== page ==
Don’t fear the ring.
Debt collector calls can be scary and intimidating — the callers are trained to convince you to pay off your debt as quickly as possible. But what if you’re unsure of whether you even owe the debt or you think they are scams?
You’re not the only one confused or annoyed by the calls. Debt collection complaints claimed the #2 spot on the Federal Trade Commission’s list of consumer complaints in 2018 after topping the list for the previous three years.
However, to save yourself additional stress — along with your money and your credit score — you’re better off answering the phone and opening a line of communication with the collection agency, according to Bruce McClary, vice president of communications for the National Foundation for Credit Counseling in Washington, D.C.
“Their efforts to collect the debt will continue regardless of whether you talk to them or not,” McClary said. “It’s better to have a conversation and know what their next steps are going to be rather than guess… and proceed based on the hope that they’re not going to escalate the account or take some type of legal action.”
But if you’re unprepared, a conversation on the phone may leave you flustered — and without any proof of what was discussed. Although email may seem like an easy alternative for dealing with the situation, many financial institutions won’t accept electronic communications.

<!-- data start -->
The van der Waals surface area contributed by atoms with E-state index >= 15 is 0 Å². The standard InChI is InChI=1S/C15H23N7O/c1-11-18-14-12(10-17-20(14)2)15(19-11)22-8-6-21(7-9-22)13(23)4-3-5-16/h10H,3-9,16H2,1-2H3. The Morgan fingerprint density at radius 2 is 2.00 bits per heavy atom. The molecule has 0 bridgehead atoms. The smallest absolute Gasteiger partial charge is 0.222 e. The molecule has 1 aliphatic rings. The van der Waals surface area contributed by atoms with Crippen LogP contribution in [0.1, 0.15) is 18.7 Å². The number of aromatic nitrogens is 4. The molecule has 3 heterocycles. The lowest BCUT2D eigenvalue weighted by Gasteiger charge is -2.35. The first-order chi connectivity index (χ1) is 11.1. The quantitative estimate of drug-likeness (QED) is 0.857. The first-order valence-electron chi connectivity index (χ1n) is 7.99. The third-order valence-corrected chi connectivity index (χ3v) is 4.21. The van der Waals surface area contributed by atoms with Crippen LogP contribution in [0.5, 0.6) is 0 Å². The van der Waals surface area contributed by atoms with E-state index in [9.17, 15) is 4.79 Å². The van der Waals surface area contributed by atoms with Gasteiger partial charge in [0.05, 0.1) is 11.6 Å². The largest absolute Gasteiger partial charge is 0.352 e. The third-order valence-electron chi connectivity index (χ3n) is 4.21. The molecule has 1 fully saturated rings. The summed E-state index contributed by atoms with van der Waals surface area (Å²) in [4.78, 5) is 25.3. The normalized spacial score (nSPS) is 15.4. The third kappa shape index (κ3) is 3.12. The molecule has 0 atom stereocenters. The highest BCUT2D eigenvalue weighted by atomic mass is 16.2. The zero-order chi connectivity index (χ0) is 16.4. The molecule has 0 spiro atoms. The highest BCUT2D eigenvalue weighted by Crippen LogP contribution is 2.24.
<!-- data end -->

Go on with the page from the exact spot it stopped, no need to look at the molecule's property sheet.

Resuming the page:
One way to press the pause button on their aggressive tactics? The U.S. Mail — specifically, you can request that the debt collector send you a debt validation letter. Here’s how.
What Is a Debt Validation Letter?
A debt validation letter is a legal document outlined in the Fair Debt Collection Practices Act (FDCPA), a 1977 federal law that provides consumers with legal protection from abusive debt collection practices. The act requires debt collectors to identify themselves and to validate the amount of the debt at the consumer’s request.
Requesting a debt validation is part of the law’s 30-day timeline. Here’s how to follow it to ensure you’re protected.
When to Ask for a Debt Validation Letter
The first call from a debt collector — even if you let it go to voicemail — starts the 30-day clock for your protection under the FDCPA, so it’s in your best interest to respond promptly.
Debt collectors are not permitted to leave a message with any information beyond the account holder’s name and the collector’s contact information, so it’s up to you to ask for details, according to McClary.
If you’re too afraid to even pick up the phone, here are five ways to deal with debt collectors.
Depending on your state, after anywhere from three to 10 years of no payments or activity, a credit card debt is considered past the statute of limitations, meaning you can’t be sued for it.
When you call the collection agency, remain calm and do not provide personal information like your social security number. If the debt collector states inaccurate information — like the account holder has a different last name than you do — do not give them your correct name.
“Sometimes less is more, especially with a debt collector that you may be unsure of,” McClary said. “You don’t want to volunteer any personal identifying information that would make it easier for a scammer who may be posing as a debt collector to steal your identity or to fraudulently use existing accounts that you have.”